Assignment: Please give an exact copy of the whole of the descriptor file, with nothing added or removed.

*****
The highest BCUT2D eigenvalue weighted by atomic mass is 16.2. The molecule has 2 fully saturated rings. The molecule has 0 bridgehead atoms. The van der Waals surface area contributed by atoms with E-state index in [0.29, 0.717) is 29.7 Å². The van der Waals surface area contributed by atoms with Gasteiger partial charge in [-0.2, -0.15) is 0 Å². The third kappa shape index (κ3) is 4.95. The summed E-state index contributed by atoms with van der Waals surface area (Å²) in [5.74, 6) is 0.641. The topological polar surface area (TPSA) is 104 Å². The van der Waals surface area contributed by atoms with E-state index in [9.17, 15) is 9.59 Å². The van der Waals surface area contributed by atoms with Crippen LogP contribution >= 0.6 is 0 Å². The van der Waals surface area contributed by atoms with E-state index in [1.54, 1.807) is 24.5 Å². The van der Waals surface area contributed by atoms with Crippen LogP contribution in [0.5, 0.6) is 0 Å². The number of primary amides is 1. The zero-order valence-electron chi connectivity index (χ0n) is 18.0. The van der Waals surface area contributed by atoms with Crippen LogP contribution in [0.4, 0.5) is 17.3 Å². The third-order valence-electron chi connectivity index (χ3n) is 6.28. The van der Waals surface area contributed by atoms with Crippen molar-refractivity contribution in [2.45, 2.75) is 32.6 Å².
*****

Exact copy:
The highest BCUT2D eigenvalue weighted by atomic mass is 16.2. The molecule has 2 fully saturated rings. The molecule has 0 bridgehead atoms. The van der Waals surface area contributed by atoms with E-state index in [0.29, 0.717) is 29.7 Å². The van der Waals surface area contributed by atoms with Gasteiger partial charge in [-0.2, -0.15) is 0 Å². The third kappa shape index (κ3) is 4.95. The summed E-state index contributed by atoms with van der Waals surface area (Å²) in [5.74, 6) is 0.641. The topological polar surface area (TPSA) is 104 Å². The van der Waals surface area contributed by atoms with E-state index in [9.17, 15) is 9.59 Å². The van der Waals surface area contributed by atoms with Crippen LogP contribution >= 0.6 is 0 Å². The van der Waals surface area contributed by atoms with E-state index in [1.54, 1.807) is 24.5 Å². The van der Waals surface area contributed by atoms with Crippen LogP contribution in [0.5, 0.6) is 0 Å². The number of primary amides is 1. The zero-order valence-electron chi connectivity index (χ0n) is 18.0. The van der Waals surface area contributed by atoms with Crippen LogP contribution in [0.4, 0.5) is 17.3 Å². The third-order valence-electron chi connectivity index (χ3n) is 6.28. The van der Waals surface area contributed by atoms with Crippen molar-refractivity contribution in [2.45, 2.75) is 32.6 Å².